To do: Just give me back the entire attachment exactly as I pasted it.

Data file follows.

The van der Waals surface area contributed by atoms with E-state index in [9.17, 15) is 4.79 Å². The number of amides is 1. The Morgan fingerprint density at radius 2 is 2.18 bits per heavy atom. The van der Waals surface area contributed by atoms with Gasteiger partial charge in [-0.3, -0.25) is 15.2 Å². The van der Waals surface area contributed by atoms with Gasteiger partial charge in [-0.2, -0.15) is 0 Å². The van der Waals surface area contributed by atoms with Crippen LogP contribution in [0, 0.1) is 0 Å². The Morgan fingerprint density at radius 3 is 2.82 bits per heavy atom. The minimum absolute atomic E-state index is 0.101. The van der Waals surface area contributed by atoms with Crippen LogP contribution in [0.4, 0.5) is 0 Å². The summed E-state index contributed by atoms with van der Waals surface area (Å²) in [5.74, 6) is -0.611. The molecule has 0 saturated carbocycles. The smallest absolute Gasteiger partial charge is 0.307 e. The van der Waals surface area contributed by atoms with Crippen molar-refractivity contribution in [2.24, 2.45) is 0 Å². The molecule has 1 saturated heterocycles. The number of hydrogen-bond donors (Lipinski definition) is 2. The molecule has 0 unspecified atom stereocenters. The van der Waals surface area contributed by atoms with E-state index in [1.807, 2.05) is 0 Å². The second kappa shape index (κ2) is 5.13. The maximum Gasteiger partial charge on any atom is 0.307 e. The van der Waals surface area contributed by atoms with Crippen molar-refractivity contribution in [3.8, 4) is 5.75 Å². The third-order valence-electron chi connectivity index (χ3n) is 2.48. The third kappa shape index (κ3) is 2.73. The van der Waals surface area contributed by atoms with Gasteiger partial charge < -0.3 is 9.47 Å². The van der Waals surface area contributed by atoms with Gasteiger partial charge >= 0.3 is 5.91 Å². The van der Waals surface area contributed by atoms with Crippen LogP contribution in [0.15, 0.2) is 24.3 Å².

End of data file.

The van der Waals surface area contributed by atoms with E-state index in [9.17, 15) is 4.79 Å². The number of amides is 1. The Morgan fingerprint density at radius 2 is 2.18 bits per heavy atom. The van der Waals surface area contributed by atoms with Gasteiger partial charge in [-0.3, -0.25) is 15.2 Å². The van der Waals surface area contributed by atoms with Gasteiger partial charge in [-0.2, -0.15) is 0 Å². The van der Waals surface area contributed by atoms with Crippen LogP contribution in [0, 0.1) is 0 Å². The Morgan fingerprint density at radius 3 is 2.82 bits per heavy atom. The minimum absolute atomic E-state index is 0.101. The van der Waals surface area contributed by atoms with Crippen LogP contribution in [0.4, 0.5) is 0 Å². The summed E-state index contributed by atoms with van der Waals surface area (Å²) in [5.74, 6) is -0.611. The molecule has 0 saturated carbocycles. The smallest absolute Gasteiger partial charge is 0.307 e. The van der Waals surface area contributed by atoms with Crippen molar-refractivity contribution in [2.24, 2.45) is 0 Å². The molecule has 1 saturated heterocycles. The number of hydrogen-bond donors (Lipinski definition) is 2. The molecule has 0 unspecified atom stereocenters. The van der Waals surface area contributed by atoms with E-state index in [1.807, 2.05) is 0 Å². The second kappa shape index (κ2) is 5.13. The maximum Gasteiger partial charge on any atom is 0.307 e. The van der Waals surface area contributed by atoms with Crippen molar-refractivity contribution in [3.8, 4) is 5.75 Å². The third-order valence-electron chi connectivity index (χ3n) is 2.48. The third kappa shape index (κ3) is 2.73. The van der Waals surface area contributed by atoms with Gasteiger partial charge < -0.3 is 9.47 Å². The van der Waals surface area contributed by atoms with Gasteiger partial charge >= 0.3 is 5.91 Å². The van der Waals surface area contributed by atoms with Crippen LogP contribution in [0.15, 0.2) is 24.3 Å².